Dancing with the Stars finalist Grainne Gallanagh has said she's found self-isolating with fellow contestant Brian Dowling to be "surprisingly a lot of fun".
The 25-year-old model and nurse decided to remain in the same apartment she was sharing with the former Celebrity Big Brother winner "because we’ve been around so many people".
Speaking on The Ray D’Arcy Show on RTÉ Radio 1 on Friday, the Donegal native explained: "Brian and I stayed in the same apartment during the duration of the show.
"We had been together during the evenings for the past few weeks. When the show abruptly came to an end, we decided we’d continue to isolate just for another week or so, because we’ve been around so many people.
"We decided we'd do it together because we’d been together anyway. We’ve spend the last week laughing non-stop - it’s actually been surprisingly a lot of fun isolating.
"Brian is used to isolation with Big Brother!! He's done it twice and won both times," she added.
The former Miss Universe Ireland recently revealed she’s hanging up her dancing shoes and putting back on her scrubs to help during the coronavirus crisis.
"I trained in Ireland and qualified in 2016. I moved to the UK and nursed there for a few years.
"The Miss Universe Ireland came about and I won that. The nursing took a back seat while I was doing all my traveling and stuff. But I still stuck with it - I did agency work - you can choose your shift depending on your availability."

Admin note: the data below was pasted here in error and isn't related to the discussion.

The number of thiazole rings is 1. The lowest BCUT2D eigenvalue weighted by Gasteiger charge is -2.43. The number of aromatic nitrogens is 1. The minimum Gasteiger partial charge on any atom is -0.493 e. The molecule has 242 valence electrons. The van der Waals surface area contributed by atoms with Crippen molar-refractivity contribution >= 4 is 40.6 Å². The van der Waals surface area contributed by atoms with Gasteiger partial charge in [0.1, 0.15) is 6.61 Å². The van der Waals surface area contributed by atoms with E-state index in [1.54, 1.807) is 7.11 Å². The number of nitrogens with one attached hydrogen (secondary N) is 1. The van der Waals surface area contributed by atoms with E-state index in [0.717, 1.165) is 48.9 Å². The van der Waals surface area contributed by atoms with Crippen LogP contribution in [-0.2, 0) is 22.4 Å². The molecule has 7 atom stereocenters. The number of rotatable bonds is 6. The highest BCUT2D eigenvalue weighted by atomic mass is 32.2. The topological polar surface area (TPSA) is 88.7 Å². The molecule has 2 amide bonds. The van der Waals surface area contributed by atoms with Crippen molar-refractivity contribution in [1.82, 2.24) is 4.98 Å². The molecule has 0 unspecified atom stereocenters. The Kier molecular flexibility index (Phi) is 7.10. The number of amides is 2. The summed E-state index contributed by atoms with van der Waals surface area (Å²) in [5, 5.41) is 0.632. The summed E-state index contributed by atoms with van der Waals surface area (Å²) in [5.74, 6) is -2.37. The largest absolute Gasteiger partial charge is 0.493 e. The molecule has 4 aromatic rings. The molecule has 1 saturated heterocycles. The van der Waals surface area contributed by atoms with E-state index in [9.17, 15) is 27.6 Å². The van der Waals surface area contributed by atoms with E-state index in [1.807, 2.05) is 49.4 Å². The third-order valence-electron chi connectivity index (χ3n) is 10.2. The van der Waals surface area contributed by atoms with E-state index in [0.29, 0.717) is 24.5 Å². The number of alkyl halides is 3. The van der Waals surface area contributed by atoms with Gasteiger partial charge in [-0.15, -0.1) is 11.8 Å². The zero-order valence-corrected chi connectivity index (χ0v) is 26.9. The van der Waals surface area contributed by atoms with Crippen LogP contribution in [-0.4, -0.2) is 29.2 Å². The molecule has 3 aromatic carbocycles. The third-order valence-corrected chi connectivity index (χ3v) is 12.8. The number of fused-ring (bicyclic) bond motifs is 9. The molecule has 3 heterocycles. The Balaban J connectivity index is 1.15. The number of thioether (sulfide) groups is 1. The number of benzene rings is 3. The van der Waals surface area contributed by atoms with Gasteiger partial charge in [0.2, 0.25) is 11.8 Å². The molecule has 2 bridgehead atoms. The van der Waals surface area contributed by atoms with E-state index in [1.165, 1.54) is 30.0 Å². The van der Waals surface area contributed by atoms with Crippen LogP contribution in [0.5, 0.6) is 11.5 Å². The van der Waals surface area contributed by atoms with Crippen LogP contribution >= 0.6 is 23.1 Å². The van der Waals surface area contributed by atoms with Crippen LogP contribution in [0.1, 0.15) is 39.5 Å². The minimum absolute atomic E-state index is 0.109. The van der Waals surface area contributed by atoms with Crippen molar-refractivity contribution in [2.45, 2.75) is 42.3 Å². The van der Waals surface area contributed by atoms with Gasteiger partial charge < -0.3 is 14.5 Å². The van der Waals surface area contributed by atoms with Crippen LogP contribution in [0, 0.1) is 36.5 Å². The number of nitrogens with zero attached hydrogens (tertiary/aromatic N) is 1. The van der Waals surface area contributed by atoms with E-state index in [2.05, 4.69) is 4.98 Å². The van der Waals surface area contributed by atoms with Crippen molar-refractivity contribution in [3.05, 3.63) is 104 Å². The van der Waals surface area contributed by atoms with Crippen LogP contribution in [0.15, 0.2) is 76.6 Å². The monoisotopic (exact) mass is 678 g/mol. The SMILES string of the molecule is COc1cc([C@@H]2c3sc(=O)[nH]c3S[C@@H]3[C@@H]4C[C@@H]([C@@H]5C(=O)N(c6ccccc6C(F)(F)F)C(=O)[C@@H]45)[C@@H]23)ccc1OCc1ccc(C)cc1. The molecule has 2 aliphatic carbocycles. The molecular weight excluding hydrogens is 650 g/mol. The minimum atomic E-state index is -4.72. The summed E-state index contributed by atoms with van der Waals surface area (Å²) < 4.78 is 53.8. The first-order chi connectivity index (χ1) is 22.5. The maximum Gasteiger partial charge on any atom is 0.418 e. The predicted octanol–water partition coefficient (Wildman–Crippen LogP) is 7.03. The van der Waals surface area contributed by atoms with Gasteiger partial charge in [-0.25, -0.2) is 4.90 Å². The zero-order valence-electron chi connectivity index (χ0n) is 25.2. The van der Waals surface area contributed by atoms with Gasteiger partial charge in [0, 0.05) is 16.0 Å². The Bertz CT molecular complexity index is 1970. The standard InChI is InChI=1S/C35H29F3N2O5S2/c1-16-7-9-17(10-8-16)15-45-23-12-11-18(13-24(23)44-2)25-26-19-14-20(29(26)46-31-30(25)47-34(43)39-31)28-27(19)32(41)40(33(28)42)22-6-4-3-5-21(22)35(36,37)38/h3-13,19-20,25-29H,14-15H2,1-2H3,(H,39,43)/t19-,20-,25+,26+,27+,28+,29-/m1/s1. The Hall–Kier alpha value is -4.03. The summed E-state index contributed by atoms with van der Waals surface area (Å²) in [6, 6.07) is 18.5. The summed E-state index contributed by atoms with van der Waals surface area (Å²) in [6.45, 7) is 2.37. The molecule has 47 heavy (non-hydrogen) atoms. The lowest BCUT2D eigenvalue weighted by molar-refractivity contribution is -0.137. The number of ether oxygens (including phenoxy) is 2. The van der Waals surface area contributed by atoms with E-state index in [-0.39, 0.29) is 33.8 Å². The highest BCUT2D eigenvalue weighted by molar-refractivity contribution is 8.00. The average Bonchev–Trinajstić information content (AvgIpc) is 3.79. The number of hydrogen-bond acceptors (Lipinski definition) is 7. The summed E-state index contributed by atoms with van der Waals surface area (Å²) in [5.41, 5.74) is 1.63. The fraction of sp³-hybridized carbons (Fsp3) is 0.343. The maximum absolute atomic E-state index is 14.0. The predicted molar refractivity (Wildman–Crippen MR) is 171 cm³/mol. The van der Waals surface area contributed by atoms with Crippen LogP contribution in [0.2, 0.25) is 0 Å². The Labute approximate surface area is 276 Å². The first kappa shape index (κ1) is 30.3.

Gallanagh moved home in August of last year and hasn't been back in the hospital since.
"I'll be a bit nervous going back but obviously with everything going on it's the best thing to do.
"I'm not really sure what to expect. I have colleagues who are already in the midst of everything in the hospitals right now and it's such a stressful environment anyway."
"It's scary for yourself but it's even scarier for someone coming into the hospital," she added.
With Mother’s Day looming, fellow DWTS contestant Brian Dowling opened up about spending the day without his beloved mum who passed away in 2018.
"The first year you are in shock. It's almost like a new numbing feeling. More of a realisation that you're never going to see her again.
"Im very lucky - there are seven of us so all my sisters we just pull together. You grieve and celebrate together.
"When I do build up the courage to go to the grave we can stand around and reminisce and we laugh so you just try to find love and positivity," he added.